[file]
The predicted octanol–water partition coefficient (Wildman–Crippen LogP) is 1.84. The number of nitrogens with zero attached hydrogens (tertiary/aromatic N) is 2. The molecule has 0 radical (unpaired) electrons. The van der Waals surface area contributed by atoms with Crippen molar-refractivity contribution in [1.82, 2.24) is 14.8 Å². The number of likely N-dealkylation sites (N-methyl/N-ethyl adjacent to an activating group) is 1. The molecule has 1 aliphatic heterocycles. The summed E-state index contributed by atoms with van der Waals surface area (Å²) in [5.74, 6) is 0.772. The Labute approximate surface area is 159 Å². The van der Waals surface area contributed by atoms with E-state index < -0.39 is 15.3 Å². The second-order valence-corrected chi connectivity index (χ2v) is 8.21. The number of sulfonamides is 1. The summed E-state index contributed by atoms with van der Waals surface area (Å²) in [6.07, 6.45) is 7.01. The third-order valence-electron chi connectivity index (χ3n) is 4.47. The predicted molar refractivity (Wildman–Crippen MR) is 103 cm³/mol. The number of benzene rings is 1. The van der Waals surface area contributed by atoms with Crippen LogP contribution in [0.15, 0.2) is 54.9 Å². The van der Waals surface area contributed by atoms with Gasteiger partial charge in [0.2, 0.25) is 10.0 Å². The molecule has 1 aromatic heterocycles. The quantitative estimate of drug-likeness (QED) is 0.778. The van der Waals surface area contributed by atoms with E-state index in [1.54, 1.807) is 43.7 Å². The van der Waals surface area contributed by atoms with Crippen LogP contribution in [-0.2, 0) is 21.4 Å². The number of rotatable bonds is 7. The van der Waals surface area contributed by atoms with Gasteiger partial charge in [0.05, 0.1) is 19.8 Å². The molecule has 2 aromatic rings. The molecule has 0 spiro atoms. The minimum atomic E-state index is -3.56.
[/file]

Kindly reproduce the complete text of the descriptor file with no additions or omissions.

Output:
The predicted octanol–water partition coefficient (Wildman–Crippen LogP) is 1.84. The number of nitrogens with zero attached hydrogens (tertiary/aromatic N) is 2. The molecule has 0 radical (unpaired) electrons. The van der Waals surface area contributed by atoms with Crippen molar-refractivity contribution in [1.82, 2.24) is 14.8 Å². The number of likely N-dealkylation sites (N-methyl/N-ethyl adjacent to an activating group) is 1. The molecule has 1 aliphatic heterocycles. The summed E-state index contributed by atoms with van der Waals surface area (Å²) in [5.74, 6) is 0.772. The Labute approximate surface area is 159 Å². The van der Waals surface area contributed by atoms with E-state index < -0.39 is 15.3 Å². The second-order valence-corrected chi connectivity index (χ2v) is 8.21. The number of sulfonamides is 1. The summed E-state index contributed by atoms with van der Waals surface area (Å²) in [6.07, 6.45) is 7.01. The third-order valence-electron chi connectivity index (χ3n) is 4.47. The predicted molar refractivity (Wildman–Crippen MR) is 103 cm³/mol. The number of benzene rings is 1. The van der Waals surface area contributed by atoms with Crippen LogP contribution in [0.15, 0.2) is 54.9 Å². The van der Waals surface area contributed by atoms with Gasteiger partial charge in [0.2, 0.25) is 10.0 Å². The molecule has 1 aromatic heterocycles. The quantitative estimate of drug-likeness (QED) is 0.778. The van der Waals surface area contributed by atoms with E-state index in [1.54, 1.807) is 43.7 Å². The van der Waals surface area contributed by atoms with Crippen LogP contribution in [-0.2, 0) is 21.4 Å². The number of rotatable bonds is 7. The van der Waals surface area contributed by atoms with Gasteiger partial charge in [0.05, 0.1) is 19.8 Å². The molecule has 2 aromatic rings. The molecule has 0 spiro atoms. The minimum atomic E-state index is -3.56.